Guoliang Village was a tiny Chinese village high in the Taihang Mountains in Henan Province. Nobody heard about it. The only way to reach it was via steps cut on the side of a very steep cliff on which their village was built. They called the stairway their “Sky Ladder.” Perhaps the difficult access and a defensible position kept the little village safe when trouble was brewing in the area. But in 1972, the village elders including Shen Mingxin were determined to build a road. They wanted their village connected to the outside world and for people to be able to reach it other than by laboriously climbing stairs. So in 1972, with hand tools, 13 strong villagers started carving a road down the side of the canyon road. It is a single lane road that is about 12 or 13 feet across and about 15 or 16 feet high. Many tourists see their handiwork as a colossal feat. The road was finished in 5 years, and the result is that the village is famed as a tourist attraction.
The road is amazing considering that it is tunnels and levelled cliff face. The road stretches about a mile. It reminds me of a tunnel an ant colony might dig. They carved arches for their tunnel and levelled sections of cliff face so that tourist buses are able to go up. It isn’t wide enough to be a two lane road, but cars can pass each other slowly. The road was opened in 1977.
Along with seeing the road, tourists like visiting the welcoming little village people. They like hiking up the road because the canyon and the mountaintop area have spectacular scenery. The village itself is unusual because the villagers built it of stone. The walls, chairs, tables and even the bowls and some eating utensils were made of stone. The village probably has an interesting history of survival in a harsh land. The canyon below the village is very narrow and deep. There are coloured rock layers, and you can better see the colours of the layers in the tunnel and along the road cut. There is also a beautiful waterfall.
It is said that to pay for the tools to carve the road, the villagers of Guoliang Village 郭亮村 sacrificed a lot and even sold their animals and other necessities of life. What they probably didn’t realise was that the government would later think that this was a prime tourist attraction in central China. When the borders were opened for foreign travel in the last decade, foreigners started to find it and post pictures about it. Even a few years ago, it was a difficult place for foreigners to find and reach, but now the village is getting famous. Hotels have opened in the village, and bridges and walkways have been built for the tourists so that they can walk around in the area. Foreigners say that the hiking and scenery is excellent and there are lots of stairs to climb around on.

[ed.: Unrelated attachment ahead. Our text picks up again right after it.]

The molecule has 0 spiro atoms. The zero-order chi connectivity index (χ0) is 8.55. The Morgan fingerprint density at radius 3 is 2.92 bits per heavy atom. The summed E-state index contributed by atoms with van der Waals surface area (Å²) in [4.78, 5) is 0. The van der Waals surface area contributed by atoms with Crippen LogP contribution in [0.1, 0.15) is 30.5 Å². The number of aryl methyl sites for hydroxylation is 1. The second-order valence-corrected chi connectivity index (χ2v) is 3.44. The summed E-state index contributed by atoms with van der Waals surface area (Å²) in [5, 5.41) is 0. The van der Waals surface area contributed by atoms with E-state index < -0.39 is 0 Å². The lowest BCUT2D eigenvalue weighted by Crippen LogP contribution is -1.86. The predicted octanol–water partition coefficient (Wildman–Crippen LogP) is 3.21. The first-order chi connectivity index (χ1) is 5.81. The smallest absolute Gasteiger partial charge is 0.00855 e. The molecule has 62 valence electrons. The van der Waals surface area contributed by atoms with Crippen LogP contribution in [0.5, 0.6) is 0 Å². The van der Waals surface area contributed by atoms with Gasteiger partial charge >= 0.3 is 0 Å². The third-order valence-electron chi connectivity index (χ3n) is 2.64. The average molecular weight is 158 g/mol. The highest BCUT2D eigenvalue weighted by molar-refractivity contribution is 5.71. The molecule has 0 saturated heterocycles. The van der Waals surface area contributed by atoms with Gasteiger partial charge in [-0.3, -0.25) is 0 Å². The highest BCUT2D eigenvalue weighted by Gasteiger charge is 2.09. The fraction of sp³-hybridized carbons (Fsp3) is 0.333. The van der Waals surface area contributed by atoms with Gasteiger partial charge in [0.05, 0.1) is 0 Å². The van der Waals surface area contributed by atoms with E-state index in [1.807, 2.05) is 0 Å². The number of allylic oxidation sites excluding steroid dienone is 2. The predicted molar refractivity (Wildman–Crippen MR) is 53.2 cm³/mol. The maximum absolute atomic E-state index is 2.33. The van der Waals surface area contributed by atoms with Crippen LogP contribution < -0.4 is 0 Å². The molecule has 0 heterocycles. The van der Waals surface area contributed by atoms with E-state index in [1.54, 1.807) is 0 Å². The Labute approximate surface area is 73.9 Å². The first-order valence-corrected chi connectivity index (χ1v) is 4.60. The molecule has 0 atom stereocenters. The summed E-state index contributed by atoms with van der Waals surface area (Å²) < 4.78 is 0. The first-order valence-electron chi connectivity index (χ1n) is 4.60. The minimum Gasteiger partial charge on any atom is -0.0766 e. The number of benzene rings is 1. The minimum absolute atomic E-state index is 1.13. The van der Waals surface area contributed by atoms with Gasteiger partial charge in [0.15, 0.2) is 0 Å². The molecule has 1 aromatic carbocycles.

In the summer of 2011, there was a dispute between the villagers and officials about access and payment. Access to the village was restricted to foreigners, but some tourists still got in. So if you are planning a trip there, check the internet for the latest news.
Getting there is still not easy. Here is an address to show people: 河南新乡市辉县万仙山景区.
The Village of Guoliang is about 120 kilometres or 75 miles north of the city of Zhengzhou in the Wanxianshan Scenic Area. If you want to go there by train, the nearest train station is at Xinxiang at (新乡) that is about 50 miles southeast of the Wanxianshan Scenic Area. From there, you can take buses to the town of Huixian 辉县. Get off at the Huxian Bus Station, and then take another bus to the Wanxianshan Scenic Area. This leg costs about 6 RMB or 1 USD and takes 30 minutes. From there, there are buses that cost 11 RMB that go the the scenic area. This leg takes about two hours though it is only about 40 miles away because the buses make many stops. The bus lets you off at the scenic area at a place where you can hire another ride or hike the 4 kilometres to Guoliangcun or 2.5 kilometres to another village called Nanping. There is an 80 RMB entrance fee if the park is open. The walk through Guoliang Tunnel is breathtaking, but keep an eye out for motorists. The road is steep in some places.
The Chinese have always been widely known to be most assiduous in their economic pursuit. From having the great capacity for work, surviving in the most adverse economic conditions, suffering & enduring, they are also very employable. They contributed much to the building of railway in America. Totally reliable & trust worthy, that’s who & what they are.
Most importantly you’ve got to remember they boast of an unbroken civilisation of some 5000 years unequal by any! – P Chong